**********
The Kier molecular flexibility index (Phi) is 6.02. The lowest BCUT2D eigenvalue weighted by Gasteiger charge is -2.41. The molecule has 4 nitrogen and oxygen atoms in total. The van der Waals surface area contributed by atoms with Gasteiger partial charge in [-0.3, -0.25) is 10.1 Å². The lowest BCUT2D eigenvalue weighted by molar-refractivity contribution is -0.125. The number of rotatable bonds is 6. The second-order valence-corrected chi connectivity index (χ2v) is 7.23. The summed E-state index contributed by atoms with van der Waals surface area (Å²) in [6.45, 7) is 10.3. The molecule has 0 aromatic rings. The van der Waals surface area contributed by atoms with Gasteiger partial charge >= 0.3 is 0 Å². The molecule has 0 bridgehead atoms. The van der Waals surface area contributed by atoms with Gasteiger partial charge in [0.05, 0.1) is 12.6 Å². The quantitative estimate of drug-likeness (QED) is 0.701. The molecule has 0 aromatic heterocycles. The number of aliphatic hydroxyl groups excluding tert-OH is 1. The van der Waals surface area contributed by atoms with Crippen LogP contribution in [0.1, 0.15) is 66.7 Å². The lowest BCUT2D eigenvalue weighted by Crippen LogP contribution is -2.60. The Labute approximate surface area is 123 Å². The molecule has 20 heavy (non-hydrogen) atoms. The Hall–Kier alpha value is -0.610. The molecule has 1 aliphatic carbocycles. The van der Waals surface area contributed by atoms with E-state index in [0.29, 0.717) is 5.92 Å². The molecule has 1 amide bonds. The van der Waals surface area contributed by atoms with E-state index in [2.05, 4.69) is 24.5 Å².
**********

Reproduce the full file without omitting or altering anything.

The Kier molecular flexibility index (Phi) is 6.02. The lowest BCUT2D eigenvalue weighted by Gasteiger charge is -2.41. The molecule has 4 nitrogen and oxygen atoms in total. The van der Waals surface area contributed by atoms with Gasteiger partial charge in [-0.3, -0.25) is 10.1 Å². The lowest BCUT2D eigenvalue weighted by molar-refractivity contribution is -0.125. The number of rotatable bonds is 6. The second-order valence-corrected chi connectivity index (χ2v) is 7.23. The summed E-state index contributed by atoms with van der Waals surface area (Å²) in [6.45, 7) is 10.3. The molecule has 0 aromatic rings. The van der Waals surface area contributed by atoms with Gasteiger partial charge >= 0.3 is 0 Å². The molecule has 0 bridgehead atoms. The van der Waals surface area contributed by atoms with Gasteiger partial charge in [0.05, 0.1) is 12.6 Å². The quantitative estimate of drug-likeness (QED) is 0.701. The molecule has 0 aromatic heterocycles. The number of aliphatic hydroxyl groups excluding tert-OH is 1. The van der Waals surface area contributed by atoms with Crippen LogP contribution in [0.1, 0.15) is 66.7 Å². The lowest BCUT2D eigenvalue weighted by Crippen LogP contribution is -2.60. The Labute approximate surface area is 123 Å². The molecule has 20 heavy (non-hydrogen) atoms. The Hall–Kier alpha value is -0.610. The molecule has 1 aliphatic carbocycles. The van der Waals surface area contributed by atoms with E-state index in [0.29, 0.717) is 5.92 Å². The molecule has 1 amide bonds. The van der Waals surface area contributed by atoms with E-state index in [2.05, 4.69) is 24.5 Å².